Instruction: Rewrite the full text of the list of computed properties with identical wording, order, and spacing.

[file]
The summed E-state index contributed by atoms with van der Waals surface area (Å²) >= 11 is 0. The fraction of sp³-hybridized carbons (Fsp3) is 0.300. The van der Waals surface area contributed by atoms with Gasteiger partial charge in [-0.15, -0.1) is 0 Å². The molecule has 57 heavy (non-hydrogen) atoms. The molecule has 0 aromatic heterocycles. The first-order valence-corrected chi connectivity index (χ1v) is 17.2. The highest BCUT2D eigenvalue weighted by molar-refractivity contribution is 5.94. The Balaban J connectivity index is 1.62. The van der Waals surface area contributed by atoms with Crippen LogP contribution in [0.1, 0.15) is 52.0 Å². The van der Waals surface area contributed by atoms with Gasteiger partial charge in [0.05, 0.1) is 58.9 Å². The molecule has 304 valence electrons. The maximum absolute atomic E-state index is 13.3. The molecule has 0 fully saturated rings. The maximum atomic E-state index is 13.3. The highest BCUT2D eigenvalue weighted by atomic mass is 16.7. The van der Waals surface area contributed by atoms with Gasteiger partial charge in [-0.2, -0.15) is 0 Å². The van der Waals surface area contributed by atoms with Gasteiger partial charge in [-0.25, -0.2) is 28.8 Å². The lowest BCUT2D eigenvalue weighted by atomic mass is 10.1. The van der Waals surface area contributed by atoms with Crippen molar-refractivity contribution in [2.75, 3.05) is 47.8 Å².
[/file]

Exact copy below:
The summed E-state index contributed by atoms with van der Waals surface area (Å²) >= 11 is 0. The fraction of sp³-hybridized carbons (Fsp3) is 0.300. The van der Waals surface area contributed by atoms with Gasteiger partial charge in [-0.15, -0.1) is 0 Å². The molecule has 57 heavy (non-hydrogen) atoms. The molecule has 0 aromatic heterocycles. The first-order valence-corrected chi connectivity index (χ1v) is 17.2. The highest BCUT2D eigenvalue weighted by molar-refractivity contribution is 5.94. The Balaban J connectivity index is 1.62. The van der Waals surface area contributed by atoms with Crippen LogP contribution in [0.1, 0.15) is 52.0 Å². The van der Waals surface area contributed by atoms with Gasteiger partial charge in [0.05, 0.1) is 58.9 Å². The molecule has 304 valence electrons. The maximum absolute atomic E-state index is 13.3. The molecule has 0 fully saturated rings. The maximum atomic E-state index is 13.3. The highest BCUT2D eigenvalue weighted by atomic mass is 16.7. The van der Waals surface area contributed by atoms with Gasteiger partial charge in [-0.2, -0.15) is 0 Å². The van der Waals surface area contributed by atoms with Gasteiger partial charge in [-0.25, -0.2) is 28.8 Å². The lowest BCUT2D eigenvalue weighted by atomic mass is 10.1. The van der Waals surface area contributed by atoms with Crippen molar-refractivity contribution in [2.75, 3.05) is 47.8 Å².